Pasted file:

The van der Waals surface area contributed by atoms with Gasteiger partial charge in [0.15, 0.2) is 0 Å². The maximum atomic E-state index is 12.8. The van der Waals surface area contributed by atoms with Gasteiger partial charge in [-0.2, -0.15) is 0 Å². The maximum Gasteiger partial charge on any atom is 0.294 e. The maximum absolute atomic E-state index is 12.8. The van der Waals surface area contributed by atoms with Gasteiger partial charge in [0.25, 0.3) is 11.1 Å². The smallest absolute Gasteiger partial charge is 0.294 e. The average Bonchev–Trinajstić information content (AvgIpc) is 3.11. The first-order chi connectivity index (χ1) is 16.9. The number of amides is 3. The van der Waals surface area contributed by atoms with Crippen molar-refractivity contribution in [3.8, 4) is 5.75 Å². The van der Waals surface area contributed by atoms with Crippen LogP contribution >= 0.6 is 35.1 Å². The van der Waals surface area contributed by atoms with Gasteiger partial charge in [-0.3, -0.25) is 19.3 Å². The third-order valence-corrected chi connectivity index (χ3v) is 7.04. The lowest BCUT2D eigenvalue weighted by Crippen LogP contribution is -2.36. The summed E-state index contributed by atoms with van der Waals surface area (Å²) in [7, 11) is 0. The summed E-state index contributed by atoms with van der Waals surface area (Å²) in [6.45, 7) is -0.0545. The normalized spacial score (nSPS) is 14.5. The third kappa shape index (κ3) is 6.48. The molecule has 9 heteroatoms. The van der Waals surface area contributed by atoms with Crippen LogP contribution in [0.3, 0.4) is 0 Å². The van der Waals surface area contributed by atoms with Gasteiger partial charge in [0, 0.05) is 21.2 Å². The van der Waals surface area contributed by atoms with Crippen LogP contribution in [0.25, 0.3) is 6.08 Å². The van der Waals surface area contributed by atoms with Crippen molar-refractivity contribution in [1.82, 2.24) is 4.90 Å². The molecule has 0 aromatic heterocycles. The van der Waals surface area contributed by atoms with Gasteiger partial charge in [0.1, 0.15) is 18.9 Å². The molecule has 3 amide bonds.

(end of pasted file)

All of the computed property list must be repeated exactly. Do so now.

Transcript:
The van der Waals surface area contributed by atoms with Gasteiger partial charge in [0.15, 0.2) is 0 Å². The maximum atomic E-state index is 12.8. The van der Waals surface area contributed by atoms with Gasteiger partial charge in [-0.2, -0.15) is 0 Å². The maximum Gasteiger partial charge on any atom is 0.294 e. The maximum absolute atomic E-state index is 12.8. The van der Waals surface area contributed by atoms with Gasteiger partial charge in [0.25, 0.3) is 11.1 Å². The smallest absolute Gasteiger partial charge is 0.294 e. The average Bonchev–Trinajstić information content (AvgIpc) is 3.11. The first-order chi connectivity index (χ1) is 16.9. The number of amides is 3. The van der Waals surface area contributed by atoms with Crippen molar-refractivity contribution in [3.8, 4) is 5.75 Å². The van der Waals surface area contributed by atoms with Crippen LogP contribution >= 0.6 is 35.1 Å². The van der Waals surface area contributed by atoms with Gasteiger partial charge in [-0.3, -0.25) is 19.3 Å². The third-order valence-corrected chi connectivity index (χ3v) is 7.04. The lowest BCUT2D eigenvalue weighted by Crippen LogP contribution is -2.36. The summed E-state index contributed by atoms with van der Waals surface area (Å²) in [7, 11) is 0. The summed E-state index contributed by atoms with van der Waals surface area (Å²) in [6.45, 7) is -0.0545. The normalized spacial score (nSPS) is 14.5. The third kappa shape index (κ3) is 6.48. The molecule has 9 heteroatoms. The van der Waals surface area contributed by atoms with Crippen LogP contribution in [0.3, 0.4) is 0 Å². The van der Waals surface area contributed by atoms with Gasteiger partial charge in [0, 0.05) is 21.2 Å². The van der Waals surface area contributed by atoms with Crippen LogP contribution in [0.25, 0.3) is 6.08 Å². The van der Waals surface area contributed by atoms with Crippen molar-refractivity contribution in [1.82, 2.24) is 4.90 Å². The molecule has 0 aromatic heterocycles. The van der Waals surface area contributed by atoms with Gasteiger partial charge in [0.1, 0.15) is 18.9 Å². The molecule has 3 amide bonds.